Dimitri Konyshev at the team car in the 1989 Giro d'Italia

The team rode in 1989 and 1990 with it Soviet riders and introduced riders such as Andrei Tchmil, Piotr Ugrumov, Djamolidine Abdoujaparov, Viktor Klimov, Dimitri Konyshev, Vladimir Poulnikov, Ivan Ivanov to the sport. Over the two years the team had much success and surprised the cycling world. Klimov held the leader's jersey for five days in the 1990 Vuelta a Espana. Poulnikov finished fourth overall in the 1990 Giro d’Italia. Asyat Saitov won a stage in the 1990 Vuelta a España, Konyshev finished second in the 1989 UCI Road World Championships road race in Chambéry, France.

Nikolay Morozov with the team in 1989 or 1990

At the end of 1990 Alfa Lum left cycling sponsorship and the team folded. Many of the riders made moves to bigger teams and had outstanding success in the years to come. Poulnikov and Abdoujaparov moved to Carrera, with “Abdou” taking the Green jersey in the Tour de France in 1991, 1993 and 1994. Ugroumov moved to the Spanish team SEUR along with Klimov and Ivanov, Ugroumov won two Alpine stages in the 1994 Tour de France and finished second to Miguel Indurain in the 1993 Giro d’Italia. Konyshev moved to the Dutch squad TVM and had an outstanding career in one-day races. Andrei Tchmil went to ride for Belgian teams and became one of the top one day riders of the 1990s, winning Paris–Roubaix (1994), Milan–San Remo (1999) and the Tour of Flanders (2000).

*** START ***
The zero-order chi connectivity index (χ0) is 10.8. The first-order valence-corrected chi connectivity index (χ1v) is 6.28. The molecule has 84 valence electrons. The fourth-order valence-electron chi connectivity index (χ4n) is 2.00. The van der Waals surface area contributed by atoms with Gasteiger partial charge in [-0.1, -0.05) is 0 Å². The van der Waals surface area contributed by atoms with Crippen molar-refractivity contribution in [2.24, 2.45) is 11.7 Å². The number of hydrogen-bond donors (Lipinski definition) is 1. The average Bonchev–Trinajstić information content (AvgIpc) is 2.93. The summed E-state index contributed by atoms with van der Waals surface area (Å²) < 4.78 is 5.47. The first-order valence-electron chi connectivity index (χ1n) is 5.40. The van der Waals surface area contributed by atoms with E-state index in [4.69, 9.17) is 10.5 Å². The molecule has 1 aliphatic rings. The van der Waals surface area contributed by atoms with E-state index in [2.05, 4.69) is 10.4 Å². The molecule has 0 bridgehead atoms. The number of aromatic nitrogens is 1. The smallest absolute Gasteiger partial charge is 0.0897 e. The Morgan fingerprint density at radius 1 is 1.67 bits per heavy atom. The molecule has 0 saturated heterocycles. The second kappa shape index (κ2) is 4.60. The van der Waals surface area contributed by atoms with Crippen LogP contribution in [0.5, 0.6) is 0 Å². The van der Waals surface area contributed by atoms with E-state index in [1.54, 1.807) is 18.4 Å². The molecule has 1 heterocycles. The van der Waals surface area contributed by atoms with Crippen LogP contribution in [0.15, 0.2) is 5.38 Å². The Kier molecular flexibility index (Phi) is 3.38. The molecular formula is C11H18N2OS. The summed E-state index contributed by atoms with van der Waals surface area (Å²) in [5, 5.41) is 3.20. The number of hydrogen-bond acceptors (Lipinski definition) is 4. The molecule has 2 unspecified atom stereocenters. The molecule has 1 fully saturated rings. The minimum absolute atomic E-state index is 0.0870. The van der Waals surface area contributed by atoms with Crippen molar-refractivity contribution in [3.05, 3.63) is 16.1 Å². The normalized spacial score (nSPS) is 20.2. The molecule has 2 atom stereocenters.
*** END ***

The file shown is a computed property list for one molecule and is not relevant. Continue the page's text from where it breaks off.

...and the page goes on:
Women's cycling

Alfa Lum have been involved in sponsoring women's professional cycling. In the year 2000 the team had Joane Somarriba and Edita Pučinskaitė in the squad as team leaders. Somarriba took the overall at the Grande Boucle while Pučinskaitė took second in the same race. In 2001 Mari Holden joined Somarriba as team leader as Pučinskaitė left. In 2002 Alfa Lum reduced their commitment to women's cycling becoming a co-sponsor and then leaving the sport completely at the end of that season.

Final roster

As of 31 December 1990[3]
Rider Date of birth
 Djamolidine Abdoujaparov (URS) (1964-02-28)28 February 1964 (aged 26)
 Ouldis Ansons (URS) (1959-08-19)19 August 1959 (aged 31)
 Konstantin Bankin (URS) (1962-07-25)25 July 1962 (aged 28)
 Oleg Petrovich Chuzhda (URS) (1963-07-23)23 July 1963 (aged 27)
 Nikolai Golovatenko (URS) (1963-02-27)27 February 1963 (aged 27)
 Oleg Iarochenko (URS) (1962-10-12)12 October 1962 (aged 28)
 Ivan Ivanov (URS) (1960-05-09)9 May 1960 (aged 30)
 Viktor Klimov (URS) (1964-12-10)10 December 1964 (aged 26)